Skip to content

And Now, A Shameless Plug From the Secondary Blogger

Greetings, ducks! I hope you don’t mind me mentioning that the Guardian’s Comment Is Free asked me to react to a piece by Bea Campbell defending Julie Bindel! Whom, some of you probably have no doubt deduced, I do not like! (But to be fair, she started it.)

Yes, it’s true: no-name blogger C.L. Minou gets to take on two of the the best-known British feminists! How did it go? To the lists!

I don’t much care for Julie Bindel, unlike Beatrix Campbell, who defended her on this site yesterday. That does not mean I don’t admire her. As a feminist whose radicalism would probably surprise her, I appreciate Ms Bindel’s advocacy and the genuine good that has come for her work against violence directed at women. Yet in her long, lonely crusade against transsexuals she contradicts three of her own four feminist principles…

And there are already 149 lovely comments (that would be a solid year’s writing at The Second Awakening) of which a few don’t make me want to go raid the liquor cabinet and then curl up in a ball under my desk, clutching a copy of bell hooks and muttering “Renee Richards was right, Renee Richards was right…”

Thank you for your attention! I now return you to the vastly more interesting discourse of Sady.

13 Comments

  1. Samantha b. wrote:

    So fabulously done! Thank you.

    Monday, February 1, 2010 at 9:45 am | Permalink
  2. eloriane wrote:

    Oh wow, the comments are worse than I feared. But there seem to be a few voices of sanity. I loved your piece, C.L., and I wanted to let you know that your writing in general is incredibly meaningful to me. You are always an incredibly welcome voice of sanity. I’m sorry it attracts such terrible comments.

    Monday, February 1, 2010 at 11:10 am | Permalink
  3. smadin wrote:

    It’s a great piece, C.L., so I hate to disagree with you. But! I reject your contention that your discourse is less interesting (much less “vastly”) than Sady’s! You are both, I contend, among the very best writers working in this here blagoweb.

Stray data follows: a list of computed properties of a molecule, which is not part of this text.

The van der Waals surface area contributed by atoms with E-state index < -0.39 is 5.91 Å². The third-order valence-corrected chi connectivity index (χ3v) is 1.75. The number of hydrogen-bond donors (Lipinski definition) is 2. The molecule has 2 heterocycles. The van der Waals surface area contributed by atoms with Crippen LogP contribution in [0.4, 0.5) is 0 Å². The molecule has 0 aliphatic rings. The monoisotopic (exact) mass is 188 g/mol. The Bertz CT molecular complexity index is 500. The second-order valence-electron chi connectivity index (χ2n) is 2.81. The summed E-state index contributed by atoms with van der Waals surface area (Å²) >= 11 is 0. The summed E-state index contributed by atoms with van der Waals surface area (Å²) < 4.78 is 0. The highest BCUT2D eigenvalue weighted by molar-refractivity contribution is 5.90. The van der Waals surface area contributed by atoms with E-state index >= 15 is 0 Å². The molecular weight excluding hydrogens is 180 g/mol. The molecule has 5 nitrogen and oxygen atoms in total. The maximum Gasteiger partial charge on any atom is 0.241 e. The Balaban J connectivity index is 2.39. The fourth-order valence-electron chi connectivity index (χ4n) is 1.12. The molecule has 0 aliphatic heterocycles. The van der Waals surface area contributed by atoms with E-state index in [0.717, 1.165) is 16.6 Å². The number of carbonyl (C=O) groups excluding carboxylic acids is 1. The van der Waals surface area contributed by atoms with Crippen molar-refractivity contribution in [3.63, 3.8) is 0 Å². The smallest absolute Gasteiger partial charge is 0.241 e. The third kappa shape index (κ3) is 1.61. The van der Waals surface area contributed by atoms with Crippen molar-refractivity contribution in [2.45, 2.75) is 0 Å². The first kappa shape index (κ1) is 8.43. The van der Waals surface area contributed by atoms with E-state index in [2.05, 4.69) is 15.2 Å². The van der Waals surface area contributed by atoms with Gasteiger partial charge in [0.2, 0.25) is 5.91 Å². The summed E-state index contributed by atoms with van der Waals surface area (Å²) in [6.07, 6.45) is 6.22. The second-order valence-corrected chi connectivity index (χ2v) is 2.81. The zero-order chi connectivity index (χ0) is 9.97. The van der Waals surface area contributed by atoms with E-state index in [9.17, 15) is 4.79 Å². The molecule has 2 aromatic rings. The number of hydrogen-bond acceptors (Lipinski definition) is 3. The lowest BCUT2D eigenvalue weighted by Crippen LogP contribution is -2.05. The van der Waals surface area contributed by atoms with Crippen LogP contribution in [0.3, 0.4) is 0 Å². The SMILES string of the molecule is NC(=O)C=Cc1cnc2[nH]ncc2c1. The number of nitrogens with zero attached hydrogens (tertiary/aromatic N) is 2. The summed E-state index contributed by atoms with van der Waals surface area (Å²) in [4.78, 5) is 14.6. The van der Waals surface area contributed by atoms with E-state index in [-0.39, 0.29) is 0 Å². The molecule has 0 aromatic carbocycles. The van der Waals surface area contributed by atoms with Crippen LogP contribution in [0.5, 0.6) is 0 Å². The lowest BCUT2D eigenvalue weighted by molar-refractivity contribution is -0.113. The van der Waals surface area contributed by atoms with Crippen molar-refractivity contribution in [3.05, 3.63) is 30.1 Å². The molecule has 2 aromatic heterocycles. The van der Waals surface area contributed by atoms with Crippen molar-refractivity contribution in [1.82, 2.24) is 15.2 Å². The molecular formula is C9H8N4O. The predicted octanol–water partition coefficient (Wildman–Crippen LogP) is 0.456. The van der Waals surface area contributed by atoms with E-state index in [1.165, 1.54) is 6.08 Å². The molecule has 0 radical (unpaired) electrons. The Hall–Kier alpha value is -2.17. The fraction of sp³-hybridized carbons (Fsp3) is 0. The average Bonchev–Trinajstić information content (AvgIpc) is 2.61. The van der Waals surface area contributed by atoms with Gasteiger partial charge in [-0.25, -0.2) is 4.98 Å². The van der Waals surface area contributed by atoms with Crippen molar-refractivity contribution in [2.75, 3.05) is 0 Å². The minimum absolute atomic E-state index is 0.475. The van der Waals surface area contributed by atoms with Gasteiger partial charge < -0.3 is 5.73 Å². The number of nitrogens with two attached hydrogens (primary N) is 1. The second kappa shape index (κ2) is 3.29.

Monday, February 1, 2010 at 11:25 am | Permalink
  4. Amy wrote:

    I dipped into the comments, and then decided I couldn’t continue (for my sanity).

    Just one comment I’d like to make about Beatrix Campbell’s: “Again, so what? This solidarity does not extend to women who feel unsettled by the presence of people who used to be men in women-only spaces and services.”

    Ummm. No. Of course not, because that “unsettled” feeling? The trans woman is not causing it. Your bigotry is. This entire argument smacks of segregated bathrooms before civil rights. On the one hand you have a group of people who are demonstrating and speaking out against a woman for her (completely changeable) poor opinions and poor decisions in voicing said opinions (loudly and ad nauseum). On the other hand, you and your friend are “offended” by what another group of people are. This is not – what did you call it? “Airing the complications and troubles of transgender politics.” This is you pretending you aren’t as bad as Julie Bindel by speaking language that sounds slightly more respectful. I mean, you didn’t put “woman” in “quotes.” No, you just repeat the phrase “used to be men” over and over and over again. My favorite was, “Transgender people who used to live as men and now live as women.” Why not just say trans women? I mean, that’s kind of the definition (vs trans men). Could it be because you really really really want the words “men” and “women-only” to pop out without taking any responsibility for also looking like a bigot?

    Monday, February 1, 2010 at 2:13 pm | Permalink
  5. C.L. Minou wrote:

    @Amy: I like the cut of your jib :)

    And hey, Ms. Bindel replied in the comments! And I replied to the reply!

    Monday, February 1, 2010 at 2:55 pm | Permalink
  6. charley wrote:

    oh my, that was amazing! some of those comments are painful, but I enjoyed your response to bindel’s comment. thank you for writing this, I couldn’t agree more. also, um, first time posting! hello, tiger beatdown!

    Monday, February 1, 2010 at 7:28 pm | Permalink
  7. Amy wrote:

    How terribly confusing it is, when you have to apply dogma to human lives.

    I love this. A lot.

    I just wrote a long diatribe about why, as a neuroscientist, I think gender is more than just a social construct. Then I deleted it for being waaay too tl;dr.

    I wondered if I could ask your opinion about a thought I’m still formulating. If you have time!

    I find the words “transphobia” and “homophobia” to be somewhat limiting. I know these exist. As big problems. Sometimes, though, I think we use these phrases for plain old-fashioned bigotry too. I wish we didn’t. It’s not the same thing.

    I actually went to a psychologist to treat my arachnophobia. It was bad. She drew a circle with 8 lines protruding out of it (could have been a sun), and I cried. I got better to the extent that I can see a spider without hyperventilating. I still can’t even look at pictures of a tarantula. That’s a phobia. People with agoraphobia can’t leave the house. That’s a phobia. It’s irrational. So why do we afford these bigots with the moniker of fear?